Undeniably, Github is the most popular plattform for your code repositories, regardless of (programming) language or technology.
While there are many other plattforms, including Azure DevOps (previously Team Foundation Server or VSTS), BitBucket, Gitlab, etc., most people have GitHub accounts and public Github repos are a neat way of show casing your work, e.g. when applying for jobs.
As a .NET guy I used to have my code stored on Azure DevOps mostly and also ran my build and test automation there. I wanted to move to Github for a while but found it lacking build and testautomation for .NET projects. With GitHub actions this is slowly changing, at least for .NET Core projects. Nevertheless, I still love what Azure DevOps offers in terms of build and test capabilities for .NET projects.
So here is how to use a GitHub repository for hosting your code, but building and testing the software on Azure DevOps.
- Login in your GitHub account
- Navigate to „Marketplace“
Find the Azure Pipelines extension:
Install the free version. This version is neat for public repositories but has some limitations for private repositories. For the usual personal side project this should be plenty, though
Next you’ll be asked whether the extension should be added to all (present and future) or just selected repositories. Since I rely heavily on Azure DevOps, I added it for all repositories.
After this step you are refered directly to Azure DevOps. Pick your Azure repository that shall be used for building the code.
In order for Azure DevOps to be able to checkout your code from GitHub that you have to grant the app access to your GitHub repositories:
Setting up Azure DevOPs
After granting access, you are taken to the Azure DevOps repository selected earlier. In the pipeline configuration you have to select to matching GitHub repository.
Once that is setup you can finally configure your Azure DevOps pipline for building and testing the Github repository:
The build and test definition is configured in a .yaml file – here is a basic .NET Desktop example:
Hitting „Save and run“ allows you to commit the pipeline YAML file to your repository and will tigger the build process:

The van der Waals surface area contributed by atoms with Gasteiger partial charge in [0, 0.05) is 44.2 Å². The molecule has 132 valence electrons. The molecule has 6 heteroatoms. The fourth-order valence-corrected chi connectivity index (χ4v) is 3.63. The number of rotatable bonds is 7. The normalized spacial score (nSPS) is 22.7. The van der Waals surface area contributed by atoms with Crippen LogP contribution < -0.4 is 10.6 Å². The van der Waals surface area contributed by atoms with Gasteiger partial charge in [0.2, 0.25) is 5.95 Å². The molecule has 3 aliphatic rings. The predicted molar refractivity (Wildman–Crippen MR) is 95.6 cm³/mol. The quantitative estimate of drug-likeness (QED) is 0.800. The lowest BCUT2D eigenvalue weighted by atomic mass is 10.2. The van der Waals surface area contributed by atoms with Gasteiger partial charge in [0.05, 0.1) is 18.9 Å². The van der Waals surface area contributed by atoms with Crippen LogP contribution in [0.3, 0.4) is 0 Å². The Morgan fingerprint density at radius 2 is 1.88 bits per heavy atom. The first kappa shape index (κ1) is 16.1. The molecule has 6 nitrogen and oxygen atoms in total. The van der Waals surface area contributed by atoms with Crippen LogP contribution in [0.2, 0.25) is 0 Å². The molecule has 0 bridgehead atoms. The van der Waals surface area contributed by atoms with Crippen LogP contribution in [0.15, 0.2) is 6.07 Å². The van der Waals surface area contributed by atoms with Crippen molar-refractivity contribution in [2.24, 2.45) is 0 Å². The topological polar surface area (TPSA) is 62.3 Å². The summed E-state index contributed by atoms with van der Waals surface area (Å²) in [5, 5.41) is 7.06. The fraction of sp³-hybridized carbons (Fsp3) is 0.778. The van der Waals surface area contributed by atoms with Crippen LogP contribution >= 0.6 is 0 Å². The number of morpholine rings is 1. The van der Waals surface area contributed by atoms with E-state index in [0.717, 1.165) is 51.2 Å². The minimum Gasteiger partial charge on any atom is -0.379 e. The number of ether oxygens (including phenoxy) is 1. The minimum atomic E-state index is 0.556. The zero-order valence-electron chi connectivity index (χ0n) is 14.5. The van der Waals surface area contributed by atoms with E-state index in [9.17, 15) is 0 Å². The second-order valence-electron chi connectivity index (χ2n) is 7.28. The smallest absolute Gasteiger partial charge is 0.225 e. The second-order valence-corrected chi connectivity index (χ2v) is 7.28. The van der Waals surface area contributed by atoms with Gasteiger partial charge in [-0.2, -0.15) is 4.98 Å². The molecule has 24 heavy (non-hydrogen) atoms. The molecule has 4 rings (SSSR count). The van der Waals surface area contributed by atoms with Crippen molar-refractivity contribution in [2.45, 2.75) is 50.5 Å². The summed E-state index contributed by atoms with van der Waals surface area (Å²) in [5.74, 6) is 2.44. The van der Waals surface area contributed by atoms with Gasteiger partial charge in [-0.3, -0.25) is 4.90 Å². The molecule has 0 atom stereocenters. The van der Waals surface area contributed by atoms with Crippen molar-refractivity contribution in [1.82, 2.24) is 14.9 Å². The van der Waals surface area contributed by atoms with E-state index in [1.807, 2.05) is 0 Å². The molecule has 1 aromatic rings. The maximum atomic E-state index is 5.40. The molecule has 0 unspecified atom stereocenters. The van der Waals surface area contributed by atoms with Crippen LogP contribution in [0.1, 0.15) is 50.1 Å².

The commit appears in GitHub as well:
Within Azure DevOps you can then follow the build process which, hopefully will succeed:
And that’s basically it. With every new commit the integration will trigger again and instantly attempt to build your code.
As mentioned earlier, be aware that there are some limitations for private repositories. If you commit often or have large projects that take a long time to build you may want to consider to change the build definition so that the trigger is only triggering on specific branches. Here is more information on the trigger functionality in DevOps.
Visualizing the build status
For visitors of your GitHub repository a build status is a vital sign of health of a project and it’s last commits. Therefore it makes sense to visualize the last build status.
Navigate to your Azure DevOps pipeline for the given project. In the upper right corner there is a menu with an option „Status badge“
Microsoft already offers a sample markdown that is in the correct format and can simple be pasted into your projects readme.md file over at GitHub:
Simply copy the sample markdown and paste it in your readme.md (either directly on GitHub’s webpage or in the IDE or your choice). Once you commit the readme, the status is visible on your GitHub page:
Please note that in order to have the status badge visible, the Azure DevOps project repository you are using must be public and cannot be private. Please refer to this article if you are wondering how you can set your DevOps project to public.
In the next article we are exploring options to make build artifacts (e.g. your executable) available to your users.